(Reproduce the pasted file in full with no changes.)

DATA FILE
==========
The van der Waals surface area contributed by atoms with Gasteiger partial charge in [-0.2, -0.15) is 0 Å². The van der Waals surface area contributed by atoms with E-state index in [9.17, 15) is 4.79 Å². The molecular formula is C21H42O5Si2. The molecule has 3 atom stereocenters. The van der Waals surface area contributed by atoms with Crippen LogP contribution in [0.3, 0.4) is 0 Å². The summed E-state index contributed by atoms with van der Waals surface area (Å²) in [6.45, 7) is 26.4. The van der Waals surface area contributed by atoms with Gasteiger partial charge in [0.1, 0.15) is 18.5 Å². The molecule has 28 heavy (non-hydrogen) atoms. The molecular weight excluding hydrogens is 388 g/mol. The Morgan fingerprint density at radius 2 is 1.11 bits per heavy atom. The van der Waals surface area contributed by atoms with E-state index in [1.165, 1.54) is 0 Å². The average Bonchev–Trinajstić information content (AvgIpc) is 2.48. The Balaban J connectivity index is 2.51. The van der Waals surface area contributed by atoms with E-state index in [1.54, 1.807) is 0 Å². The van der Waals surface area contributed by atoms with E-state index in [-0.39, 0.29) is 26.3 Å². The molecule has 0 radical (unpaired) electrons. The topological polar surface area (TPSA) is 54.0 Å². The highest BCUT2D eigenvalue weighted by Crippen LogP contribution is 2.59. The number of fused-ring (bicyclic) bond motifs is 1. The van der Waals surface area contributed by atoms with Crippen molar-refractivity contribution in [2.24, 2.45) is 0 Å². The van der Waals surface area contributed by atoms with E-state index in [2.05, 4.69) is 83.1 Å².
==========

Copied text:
The van der Waals surface area contributed by atoms with Gasteiger partial charge in [-0.2, -0.15) is 0 Å². The van der Waals surface area contributed by atoms with E-state index in [9.17, 15) is 4.79 Å². The molecular formula is C21H42O5Si2. The molecule has 3 atom stereocenters. The van der Waals surface area contributed by atoms with Crippen LogP contribution in [0.3, 0.4) is 0 Å². The summed E-state index contributed by atoms with van der Waals surface area (Å²) in [6.45, 7) is 26.4. The van der Waals surface area contributed by atoms with Gasteiger partial charge in [0.1, 0.15) is 18.5 Å². The molecule has 28 heavy (non-hydrogen) atoms. The molecular weight excluding hydrogens is 388 g/mol. The Morgan fingerprint density at radius 2 is 1.11 bits per heavy atom. The van der Waals surface area contributed by atoms with E-state index in [1.165, 1.54) is 0 Å². The average Bonchev–Trinajstić information content (AvgIpc) is 2.48. The Balaban J connectivity index is 2.51. The van der Waals surface area contributed by atoms with E-state index in [1.54, 1.807) is 0 Å². The van der Waals surface area contributed by atoms with E-state index in [-0.39, 0.29) is 26.3 Å². The molecule has 0 radical (unpaired) electrons. The topological polar surface area (TPSA) is 54.0 Å². The highest BCUT2D eigenvalue weighted by Crippen LogP contribution is 2.59. The number of fused-ring (bicyclic) bond motifs is 1. The van der Waals surface area contributed by atoms with Crippen molar-refractivity contribution in [2.24, 2.45) is 0 Å². The van der Waals surface area contributed by atoms with E-state index in [2.05, 4.69) is 83.1 Å².